HD Voice Resources
Learn more about HD Voice with these educational resources.
The word codec comes from mashing together the functions of compressing (co) and decompressing (dec) analog sound into digital bits for use by computers and networks. There are literally hundreds of audio codecs -- pieces of computer code -- available today and embedded in any device that plays sound, from a simple MP3 player to the hottest smart phones. Some are open source and free while others are proprietary and/or patented, requiring licensing fees.
Why are there so many different codecs? Over the years, people have created and optimized codecs for the specific environments they were going to be used in, so the cellular community built codecs that optimized the use of radio frequency (RF) bandwidth while others wanted adaptable bit-rate codecs suitable for a wired broadband environment that would adjust sound quality depending on how much bandwidth was available -- compress a little if there's a lot of bandwidth, crunch harder if there's less.
More recently, developers have been leveraging more efficient computer processors to develop better codecs. The tradeoff for using more CPU cycles is, of course, more power required to run them -- not an issue at a desktop, but definitely a concern for mobile devices.
A number of codecs are ITU (International Telecommunications Union) standards, formalized for international use and incorporation into devices. If a codec name starts with a G and a period, such as G.711 or G.722, it's an ITU standard.
You can't talk about HD voice codecs without first talking about baseline analog and digital voice quality. Established way back in 1972, G.711 is the standard for stock VoIP voice quality and equal to what you get out of a POTS analog phone call. It captures speech in a range of 3.4 kHz, has a sampling rate of 8 kHz, and needs 64 kbit/s of bandwidth to deliver a call.
G.722 is Old School when it comes to HD voice, formalized back in 1988. It captures sound in a range of 7 kHz and samples audio at a rate of 16 kHz -- double that of G.711. The result is superior quality and clarity far above a POTS analog phone call. Taking advantage of CPU processing speeds, G.722 can deliver double the quality of a G.711 phone session in the same amount of bandwidth -- 64 kbit/s.
You'll find G.722 built into pretty much every desktop VoIP handset built today (2010), regardless of manufacturer or model of phone -- yes, even the modest-looking $129 list price entry models support G.729. Patents on G.722 have expired so there's no licensing fees and the processing requirements are minimal on today's chips. At least one software shop (D2 Technologies) has implemented G.722 for the Android mobile operating system. Handset manufacturers who support G.722 include Aastra, ADTRAN, Allworx, AudioCodes, Avaya, Cisco, Panasonic, Polycom, Siemens and Snom .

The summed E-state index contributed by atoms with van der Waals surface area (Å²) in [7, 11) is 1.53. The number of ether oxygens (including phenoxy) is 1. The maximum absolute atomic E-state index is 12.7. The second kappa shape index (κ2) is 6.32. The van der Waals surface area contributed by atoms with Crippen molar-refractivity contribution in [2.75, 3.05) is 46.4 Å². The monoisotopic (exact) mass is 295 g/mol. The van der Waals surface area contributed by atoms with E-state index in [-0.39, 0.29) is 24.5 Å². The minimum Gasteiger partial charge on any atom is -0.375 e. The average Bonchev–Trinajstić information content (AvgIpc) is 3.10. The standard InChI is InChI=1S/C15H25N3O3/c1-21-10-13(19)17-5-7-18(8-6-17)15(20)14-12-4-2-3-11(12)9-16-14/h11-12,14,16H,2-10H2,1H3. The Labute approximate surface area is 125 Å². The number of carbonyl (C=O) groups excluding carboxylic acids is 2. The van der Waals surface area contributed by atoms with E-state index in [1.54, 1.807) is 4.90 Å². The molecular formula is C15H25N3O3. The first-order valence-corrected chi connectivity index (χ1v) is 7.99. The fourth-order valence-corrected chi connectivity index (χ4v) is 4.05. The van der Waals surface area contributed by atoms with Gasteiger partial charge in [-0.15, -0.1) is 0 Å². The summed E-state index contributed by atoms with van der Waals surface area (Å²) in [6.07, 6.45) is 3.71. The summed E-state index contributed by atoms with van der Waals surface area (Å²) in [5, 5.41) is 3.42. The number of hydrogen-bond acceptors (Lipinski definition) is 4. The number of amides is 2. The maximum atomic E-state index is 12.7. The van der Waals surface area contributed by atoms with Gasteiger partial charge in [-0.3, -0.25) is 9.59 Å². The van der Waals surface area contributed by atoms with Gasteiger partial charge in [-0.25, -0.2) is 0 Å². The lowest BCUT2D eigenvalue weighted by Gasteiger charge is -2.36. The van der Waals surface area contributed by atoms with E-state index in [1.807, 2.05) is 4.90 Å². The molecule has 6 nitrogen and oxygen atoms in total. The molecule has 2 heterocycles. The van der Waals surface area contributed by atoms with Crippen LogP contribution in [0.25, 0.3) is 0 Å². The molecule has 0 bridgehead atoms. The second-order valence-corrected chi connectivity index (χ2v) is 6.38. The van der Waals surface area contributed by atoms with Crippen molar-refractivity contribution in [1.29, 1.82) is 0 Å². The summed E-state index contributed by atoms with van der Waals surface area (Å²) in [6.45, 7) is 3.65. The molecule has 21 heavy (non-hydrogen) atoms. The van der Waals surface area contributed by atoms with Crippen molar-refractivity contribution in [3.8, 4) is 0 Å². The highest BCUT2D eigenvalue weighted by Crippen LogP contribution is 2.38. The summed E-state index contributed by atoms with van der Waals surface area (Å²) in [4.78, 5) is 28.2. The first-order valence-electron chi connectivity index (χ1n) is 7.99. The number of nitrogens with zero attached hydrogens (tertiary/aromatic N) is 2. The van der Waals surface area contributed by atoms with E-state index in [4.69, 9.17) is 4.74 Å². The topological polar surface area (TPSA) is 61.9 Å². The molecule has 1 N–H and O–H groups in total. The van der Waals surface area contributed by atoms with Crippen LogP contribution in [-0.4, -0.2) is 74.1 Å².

Coming strong out of Europe and the mobile community is AMR-WB, also known as G.722.2. Mobile operators wanted better sound quality delivered in less bandwidth, so AMR-WB should deliver quality G.722 quality at around 24 kbit/s. France Telecom and Ericsson have been leaders in promoting AMR-WB for mobile HD voice -- in part, because they hold some of the patents in the standard -- and they would like to see AMR-WB appear in desktop phones and software clients so users can make end-to-end calls in AMR-WB, rather than having to translate (transcode) between G.722 and AMR-WB. You'll see more AMR-WB buzz for desktop handsets later in 2010 and into 2011.
SILK is Skype's "super wideband" voice codec. Optimized for real-time communications on the Internet, SILK is an adaptive bit-rate codec that supports multiple sampling rates ranging from 8 kHz narrowband to 24 kHz or more. If you have the CPU cycles and bandwidth of 40 Kbp/s, SILK gives you the best performance possible. On a lower-powered machine and/or with less available bandwidth, SILK drops down and adjusts to the conditions involved. Unlike AMR-WB, SILK is available royalty-free. A few manufacturers, including AudioCodes, have discussed incorporating SILK into their products.
Finally, Global IP Solution (GIPS) offers a proprietary wideband speech codec that has been incorporated into a large number of soft clients and applications, including AIM, Citrix Online, CommuniGate, Gizmo5, Google Talk, IBM Lotus, NimBuzz, QQ, WebEx, and Yahoo!
In order to have a successful HD voice call, both (or nearly all in a conference) need to use the same codec. If both sides are using different HD codecs either one side has to be transcoded -- translated -- into the same codec type or both sides have to shift to a mutually agreeable codec.
Transcoding already takes place in the VoIP world on a daily basis, with calls being compressed before sent out long distance and translations taking place between the POTS network and VoIP transport. The issues with transcoding between HD codecs are that it takes more horsepower (processing cycles) than with vanilla VoIP/POTS networks and nobody is willing to say the end translation product is as good as a "pure" end-to-end HD voice call using a single codec.
If both sides can't find a mutually agreeable HD voice codec, they end up dropping down to the lowest common denominator -- G.711 -- which kills the primary point of using HD in the first place.
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